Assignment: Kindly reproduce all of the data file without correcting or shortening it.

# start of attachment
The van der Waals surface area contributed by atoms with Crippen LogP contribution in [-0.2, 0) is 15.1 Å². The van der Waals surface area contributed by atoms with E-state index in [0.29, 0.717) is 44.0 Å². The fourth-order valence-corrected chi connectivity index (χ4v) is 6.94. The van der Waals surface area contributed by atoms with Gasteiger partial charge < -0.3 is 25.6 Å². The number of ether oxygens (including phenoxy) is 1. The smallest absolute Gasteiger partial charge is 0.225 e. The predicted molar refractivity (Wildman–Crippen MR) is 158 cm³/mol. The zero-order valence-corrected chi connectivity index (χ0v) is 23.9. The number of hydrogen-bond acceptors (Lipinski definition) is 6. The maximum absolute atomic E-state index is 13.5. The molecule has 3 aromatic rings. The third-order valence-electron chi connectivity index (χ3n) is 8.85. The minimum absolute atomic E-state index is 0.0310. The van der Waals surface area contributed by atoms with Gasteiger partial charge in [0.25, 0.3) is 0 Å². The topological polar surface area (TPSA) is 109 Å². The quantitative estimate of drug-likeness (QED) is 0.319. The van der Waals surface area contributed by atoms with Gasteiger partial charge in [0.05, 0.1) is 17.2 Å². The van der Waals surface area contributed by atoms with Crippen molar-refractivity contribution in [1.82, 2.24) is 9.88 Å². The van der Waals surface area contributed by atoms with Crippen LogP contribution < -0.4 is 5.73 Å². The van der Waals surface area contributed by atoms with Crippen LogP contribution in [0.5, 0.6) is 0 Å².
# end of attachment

The van der Waals surface area contributed by atoms with Crippen LogP contribution in [-0.2, 0) is 15.1 Å². The van der Waals surface area contributed by atoms with E-state index in [0.29, 0.717) is 44.0 Å². The fourth-order valence-corrected chi connectivity index (χ4v) is 6.94. The van der Waals surface area contributed by atoms with Gasteiger partial charge < -0.3 is 25.6 Å². The number of ether oxygens (including phenoxy) is 1. The smallest absolute Gasteiger partial charge is 0.225 e. The predicted molar refractivity (Wildman–Crippen MR) is 158 cm³/mol. The zero-order valence-corrected chi connectivity index (χ0v) is 23.9. The number of hydrogen-bond acceptors (Lipinski definition) is 6. The maximum absolute atomic E-state index is 13.5. The molecule has 3 aromatic rings. The third-order valence-electron chi connectivity index (χ3n) is 8.85. The minimum absolute atomic E-state index is 0.0310. The van der Waals surface area contributed by atoms with Gasteiger partial charge in [0.25, 0.3) is 0 Å². The topological polar surface area (TPSA) is 109 Å². The quantitative estimate of drug-likeness (QED) is 0.319. The van der Waals surface area contributed by atoms with Gasteiger partial charge in [0.05, 0.1) is 17.2 Å². The van der Waals surface area contributed by atoms with Crippen molar-refractivity contribution in [1.82, 2.24) is 9.88 Å². The van der Waals surface area contributed by atoms with Crippen LogP contribution < -0.4 is 5.73 Å². The van der Waals surface area contributed by atoms with Crippen LogP contribution in [0.5, 0.6) is 0 Å².